A secure attachment pattern is widely considered to be one of the hallmarks of emotional health and development. Primarily formed within the bond between an individual and their early caregivers, attachment is shaped by the quality of the attunement, reliability, and responsiveness present during the first months and years of life. For those fortunate to have had early experiences that included adequate levels of physically and emotionally attuned care, a secure pattern of attachment is typical. This security facilitates a sense of safety and resilience in later relationships with a healthy balance of closeness and separation. Individuals who develop an insecure pattern due to a less optimal early environment tend to experience relationships that are marked with abandonment fears, as well as general dissatisfaction and instability. This happens because early attachment needs for connection and comfort that go unmet and are frequently transferred to adult relationships, most notably onto romantic partners.

It is important to acknowledge, while patterns of attachment are most malleable in infancy, they can evolve over the lifespan in response to new experiences and important relationships. This means secure attachment qualities can develop, despite adverse early experiences, to form what is referred to what is referred to as earned secure attachment pattern in adulthood.

The following are important considerations for moving from insecure to earned secure attachment:
1. Identify and explore your attachment pattern. With insight into how early experiences with caregivers shaped the ways you engage in current relationships it is easier to notice any insecure patterns within them. One common one is frequent and persistent anxiety around too much or too little closeness or separation in relationships. Any recurring themes in patterns of communication, as well as behavioral and emotional responses are important to pay attention to.

2. Tend to your nervous system. Emotional regulation is key to a strong sense of self and critical to healthy relationships. There are a variety of ways to decrease physiological and emotional responses to stress, anxiety, and intense emotions. While focusing on slowing the breath is the best tool you have for calming your nervous system, a quick google search will provide countless other options to choose from. Practice a few of these daily to increase your overall sense of calm and wellbeing. You may find you are less reactive to stressful situations over time.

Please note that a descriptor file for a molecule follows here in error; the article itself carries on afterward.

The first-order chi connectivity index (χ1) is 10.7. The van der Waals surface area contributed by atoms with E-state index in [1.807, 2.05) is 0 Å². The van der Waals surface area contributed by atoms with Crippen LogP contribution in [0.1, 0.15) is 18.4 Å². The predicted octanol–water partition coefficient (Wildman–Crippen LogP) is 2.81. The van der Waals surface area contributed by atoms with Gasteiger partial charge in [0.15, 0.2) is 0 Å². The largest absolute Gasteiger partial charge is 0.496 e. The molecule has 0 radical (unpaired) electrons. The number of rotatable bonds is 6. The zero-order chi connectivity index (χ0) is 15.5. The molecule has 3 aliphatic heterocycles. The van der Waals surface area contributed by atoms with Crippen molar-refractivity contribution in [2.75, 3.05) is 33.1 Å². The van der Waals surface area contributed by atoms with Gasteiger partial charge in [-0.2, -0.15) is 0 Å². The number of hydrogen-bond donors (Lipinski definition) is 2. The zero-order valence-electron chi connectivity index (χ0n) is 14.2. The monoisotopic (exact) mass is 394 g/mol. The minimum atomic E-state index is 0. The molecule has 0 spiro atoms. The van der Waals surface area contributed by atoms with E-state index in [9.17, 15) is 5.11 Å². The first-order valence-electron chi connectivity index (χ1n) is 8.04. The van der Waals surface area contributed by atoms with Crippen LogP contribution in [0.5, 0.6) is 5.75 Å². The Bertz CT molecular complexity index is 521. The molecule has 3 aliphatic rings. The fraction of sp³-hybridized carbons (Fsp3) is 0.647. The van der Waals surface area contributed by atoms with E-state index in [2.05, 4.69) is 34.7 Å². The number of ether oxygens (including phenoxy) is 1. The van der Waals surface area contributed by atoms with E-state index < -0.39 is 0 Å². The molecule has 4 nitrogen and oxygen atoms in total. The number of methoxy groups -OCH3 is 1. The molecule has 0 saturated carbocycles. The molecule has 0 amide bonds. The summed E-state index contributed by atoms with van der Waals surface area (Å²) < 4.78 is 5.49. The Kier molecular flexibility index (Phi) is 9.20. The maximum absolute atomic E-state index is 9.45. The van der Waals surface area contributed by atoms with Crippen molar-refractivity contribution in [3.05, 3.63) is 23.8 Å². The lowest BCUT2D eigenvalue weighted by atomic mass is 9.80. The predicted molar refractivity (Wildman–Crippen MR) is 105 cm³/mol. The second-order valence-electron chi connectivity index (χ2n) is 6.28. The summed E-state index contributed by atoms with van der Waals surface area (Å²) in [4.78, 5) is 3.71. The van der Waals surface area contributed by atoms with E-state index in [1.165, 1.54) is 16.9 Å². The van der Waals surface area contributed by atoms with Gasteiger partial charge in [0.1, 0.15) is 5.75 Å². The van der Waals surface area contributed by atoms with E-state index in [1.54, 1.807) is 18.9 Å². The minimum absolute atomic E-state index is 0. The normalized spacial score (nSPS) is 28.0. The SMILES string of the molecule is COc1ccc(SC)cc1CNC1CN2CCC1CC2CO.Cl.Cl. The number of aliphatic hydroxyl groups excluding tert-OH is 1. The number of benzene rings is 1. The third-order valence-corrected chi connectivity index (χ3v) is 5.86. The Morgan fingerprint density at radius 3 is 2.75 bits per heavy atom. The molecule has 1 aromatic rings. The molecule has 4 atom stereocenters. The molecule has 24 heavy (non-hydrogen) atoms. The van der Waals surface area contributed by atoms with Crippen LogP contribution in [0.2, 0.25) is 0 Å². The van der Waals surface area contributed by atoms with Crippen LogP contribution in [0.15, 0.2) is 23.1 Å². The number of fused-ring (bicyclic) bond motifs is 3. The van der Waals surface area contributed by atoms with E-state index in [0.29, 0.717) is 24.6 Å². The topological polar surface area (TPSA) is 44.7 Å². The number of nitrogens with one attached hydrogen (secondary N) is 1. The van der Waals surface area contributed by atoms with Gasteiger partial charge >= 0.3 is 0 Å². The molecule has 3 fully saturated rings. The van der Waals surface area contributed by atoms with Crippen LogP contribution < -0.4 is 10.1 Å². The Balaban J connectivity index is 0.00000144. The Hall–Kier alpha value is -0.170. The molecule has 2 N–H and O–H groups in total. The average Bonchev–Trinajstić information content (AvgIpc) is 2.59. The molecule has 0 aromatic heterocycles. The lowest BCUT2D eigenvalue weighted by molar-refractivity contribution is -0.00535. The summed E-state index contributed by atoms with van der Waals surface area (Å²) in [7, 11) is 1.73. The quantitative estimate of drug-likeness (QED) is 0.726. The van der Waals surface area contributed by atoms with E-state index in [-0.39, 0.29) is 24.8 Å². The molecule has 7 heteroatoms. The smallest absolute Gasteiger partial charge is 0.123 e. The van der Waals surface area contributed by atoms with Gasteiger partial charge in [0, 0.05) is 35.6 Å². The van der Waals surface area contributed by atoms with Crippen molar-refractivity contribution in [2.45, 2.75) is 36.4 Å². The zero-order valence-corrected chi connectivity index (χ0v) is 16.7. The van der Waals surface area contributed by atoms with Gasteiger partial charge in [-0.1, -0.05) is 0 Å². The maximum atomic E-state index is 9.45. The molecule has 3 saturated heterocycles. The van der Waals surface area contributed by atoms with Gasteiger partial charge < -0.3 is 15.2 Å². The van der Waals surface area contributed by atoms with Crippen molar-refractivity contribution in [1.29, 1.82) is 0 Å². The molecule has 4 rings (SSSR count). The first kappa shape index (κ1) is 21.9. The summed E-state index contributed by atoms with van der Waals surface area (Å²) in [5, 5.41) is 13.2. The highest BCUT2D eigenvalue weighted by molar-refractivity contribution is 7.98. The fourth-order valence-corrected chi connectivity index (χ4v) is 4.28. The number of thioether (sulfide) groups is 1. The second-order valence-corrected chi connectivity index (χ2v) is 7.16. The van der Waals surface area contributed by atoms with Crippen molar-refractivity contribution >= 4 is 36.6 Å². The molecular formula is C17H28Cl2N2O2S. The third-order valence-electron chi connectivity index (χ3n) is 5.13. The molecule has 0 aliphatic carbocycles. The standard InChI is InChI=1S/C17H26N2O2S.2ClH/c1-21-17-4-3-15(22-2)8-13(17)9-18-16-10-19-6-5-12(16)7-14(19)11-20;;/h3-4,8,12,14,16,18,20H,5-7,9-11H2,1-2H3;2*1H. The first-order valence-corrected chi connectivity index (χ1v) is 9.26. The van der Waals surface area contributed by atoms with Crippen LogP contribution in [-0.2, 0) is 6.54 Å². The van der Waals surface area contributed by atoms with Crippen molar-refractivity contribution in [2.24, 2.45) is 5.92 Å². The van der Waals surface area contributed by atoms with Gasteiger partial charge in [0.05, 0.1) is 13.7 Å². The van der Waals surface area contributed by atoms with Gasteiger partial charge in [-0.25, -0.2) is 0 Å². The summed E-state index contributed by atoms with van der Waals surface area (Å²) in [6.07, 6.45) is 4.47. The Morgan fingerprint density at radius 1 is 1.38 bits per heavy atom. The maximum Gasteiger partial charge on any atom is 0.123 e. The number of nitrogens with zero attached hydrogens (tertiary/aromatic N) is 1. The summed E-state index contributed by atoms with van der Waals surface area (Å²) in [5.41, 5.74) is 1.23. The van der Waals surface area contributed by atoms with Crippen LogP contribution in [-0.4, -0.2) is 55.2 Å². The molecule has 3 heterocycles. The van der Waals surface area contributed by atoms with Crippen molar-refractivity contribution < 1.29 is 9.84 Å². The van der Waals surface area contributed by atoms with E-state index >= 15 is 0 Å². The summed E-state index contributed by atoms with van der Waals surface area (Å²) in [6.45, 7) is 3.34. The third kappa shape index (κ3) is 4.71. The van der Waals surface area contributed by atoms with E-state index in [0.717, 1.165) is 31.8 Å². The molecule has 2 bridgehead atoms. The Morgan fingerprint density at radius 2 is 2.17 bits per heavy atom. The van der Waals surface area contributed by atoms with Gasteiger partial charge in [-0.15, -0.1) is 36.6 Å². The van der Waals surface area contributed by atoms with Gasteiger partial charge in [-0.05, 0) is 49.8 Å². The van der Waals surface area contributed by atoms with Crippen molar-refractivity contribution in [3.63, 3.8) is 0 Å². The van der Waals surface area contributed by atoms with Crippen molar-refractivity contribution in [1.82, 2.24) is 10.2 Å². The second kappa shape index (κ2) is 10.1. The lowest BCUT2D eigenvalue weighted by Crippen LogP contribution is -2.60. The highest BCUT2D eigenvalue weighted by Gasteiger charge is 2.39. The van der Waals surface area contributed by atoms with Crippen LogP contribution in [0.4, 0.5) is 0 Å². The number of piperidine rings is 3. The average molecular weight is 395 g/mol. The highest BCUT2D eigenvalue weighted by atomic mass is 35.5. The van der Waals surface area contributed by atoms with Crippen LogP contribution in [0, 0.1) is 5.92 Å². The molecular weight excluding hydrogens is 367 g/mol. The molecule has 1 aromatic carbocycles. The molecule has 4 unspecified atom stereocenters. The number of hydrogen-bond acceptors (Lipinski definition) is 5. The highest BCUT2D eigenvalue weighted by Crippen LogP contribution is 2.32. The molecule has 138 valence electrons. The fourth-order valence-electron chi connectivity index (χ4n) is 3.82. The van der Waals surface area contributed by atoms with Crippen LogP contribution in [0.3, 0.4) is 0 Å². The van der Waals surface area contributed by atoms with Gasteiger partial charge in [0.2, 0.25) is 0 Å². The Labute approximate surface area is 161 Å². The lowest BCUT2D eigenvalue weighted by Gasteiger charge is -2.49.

3. Express yourself. Practice communicating openly and honestly in your relationships. Work toward identifying and sharing your feelings and needs, as well as identifying and implementing boundaries in your relationships. Encouraging others in your life to share in these ways as well will help you build and strengthen mutually healthy relationships.

4. Seek Support. Consider working with a supportive therapist to help you explore your attachment history and experiences of trauma, as well as to develop healthier communication and other relational patterns.

5. Build healthy relationships. Engage in relationships that feel supportive, nurturing, and respectful to your feelings and boundaries. Trust, empathy, and mutual respect are essential components of strong and healthy relationships. The more you recognize these characteristics, the more likely you are to seek them out.

6. Be patient and kind to yourself. Working toward changing relational patterns takes dedication and persistence. Remember that your current patterns have developed throughout your entire life to this point, and it will take time to shift toward healthier ones. Acknowledge small changes along the way.

Developing earned secure attachment patterns requires self-awareness, diligence, and a willingness to explore and challenge yourself. With support and commitment to change, it is possible to cultivate stronger, healthier, and more fulfilling relationships in your life.

Written By:
Carrie Niles, MA, LPCC
Individual and Family Therapist
Lakes Center for Youth & Families